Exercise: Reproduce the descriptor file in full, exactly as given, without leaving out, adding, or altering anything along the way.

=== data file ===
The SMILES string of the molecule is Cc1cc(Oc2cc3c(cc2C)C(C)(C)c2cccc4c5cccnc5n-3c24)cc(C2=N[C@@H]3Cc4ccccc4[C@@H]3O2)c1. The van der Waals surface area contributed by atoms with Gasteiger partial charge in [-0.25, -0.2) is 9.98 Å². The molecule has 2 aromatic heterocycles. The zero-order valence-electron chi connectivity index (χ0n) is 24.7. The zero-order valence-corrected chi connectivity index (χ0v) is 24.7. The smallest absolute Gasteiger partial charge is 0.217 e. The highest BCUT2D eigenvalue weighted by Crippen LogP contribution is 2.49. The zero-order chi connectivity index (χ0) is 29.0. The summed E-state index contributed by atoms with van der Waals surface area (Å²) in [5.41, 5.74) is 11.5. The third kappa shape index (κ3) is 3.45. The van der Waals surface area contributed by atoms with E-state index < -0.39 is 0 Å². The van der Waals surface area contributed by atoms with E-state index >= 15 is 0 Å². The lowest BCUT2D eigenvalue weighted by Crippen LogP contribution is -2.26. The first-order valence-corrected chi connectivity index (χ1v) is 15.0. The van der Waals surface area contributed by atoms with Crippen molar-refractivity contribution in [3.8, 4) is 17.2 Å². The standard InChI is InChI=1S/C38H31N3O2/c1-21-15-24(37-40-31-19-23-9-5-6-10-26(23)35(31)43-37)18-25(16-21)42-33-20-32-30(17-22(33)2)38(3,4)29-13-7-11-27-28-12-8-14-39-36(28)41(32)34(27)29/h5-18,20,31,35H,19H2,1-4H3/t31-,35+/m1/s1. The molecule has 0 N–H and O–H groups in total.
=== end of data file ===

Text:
The SMILES string of the molecule is Cc1cc(Oc2cc3c(cc2C)C(C)(C)c2cccc4c5cccnc5n-3c24)cc(C2=N[C@@H]3Cc4ccccc4[C@@H]3O2)c1. The van der Waals surface area contributed by atoms with Gasteiger partial charge in [-0.25, -0.2) is 9.98 Å². The molecule has 2 aromatic heterocycles. The zero-order valence-electron chi connectivity index (χ0n) is 24.7. The zero-order valence-corrected chi connectivity index (χ0v) is 24.7. The smallest absolute Gasteiger partial charge is 0.217 e. The highest BCUT2D eigenvalue weighted by Crippen LogP contribution is 2.49. The zero-order chi connectivity index (χ0) is 29.0. The summed E-state index contributed by atoms with van der Waals surface area (Å²) in [5.41, 5.74) is 11.5. The third kappa shape index (κ3) is 3.45. The van der Waals surface area contributed by atoms with E-state index < -0.39 is 0 Å². The van der Waals surface area contributed by atoms with E-state index >= 15 is 0 Å². The lowest BCUT2D eigenvalue weighted by Crippen LogP contribution is -2.26. The first-order valence-corrected chi connectivity index (χ1v) is 15.0. The van der Waals surface area contributed by atoms with Crippen molar-refractivity contribution in [3.8, 4) is 17.2 Å². The standard InChI is InChI=1S/C38H31N3O2/c1-21-15-24(37-40-31-19-23-9-5-6-10-26(23)35(31)43-37)18-25(16-21)42-33-20-32-30(17-22(33)2)38(3,4)29-13-7-11-27-28-12-8-14-39-36(28)41(32)34(27)29/h5-18,20,31,35H,19H2,1-4H3/t31-,35+/m1/s1. The molecule has 0 N–H and O–H groups in total.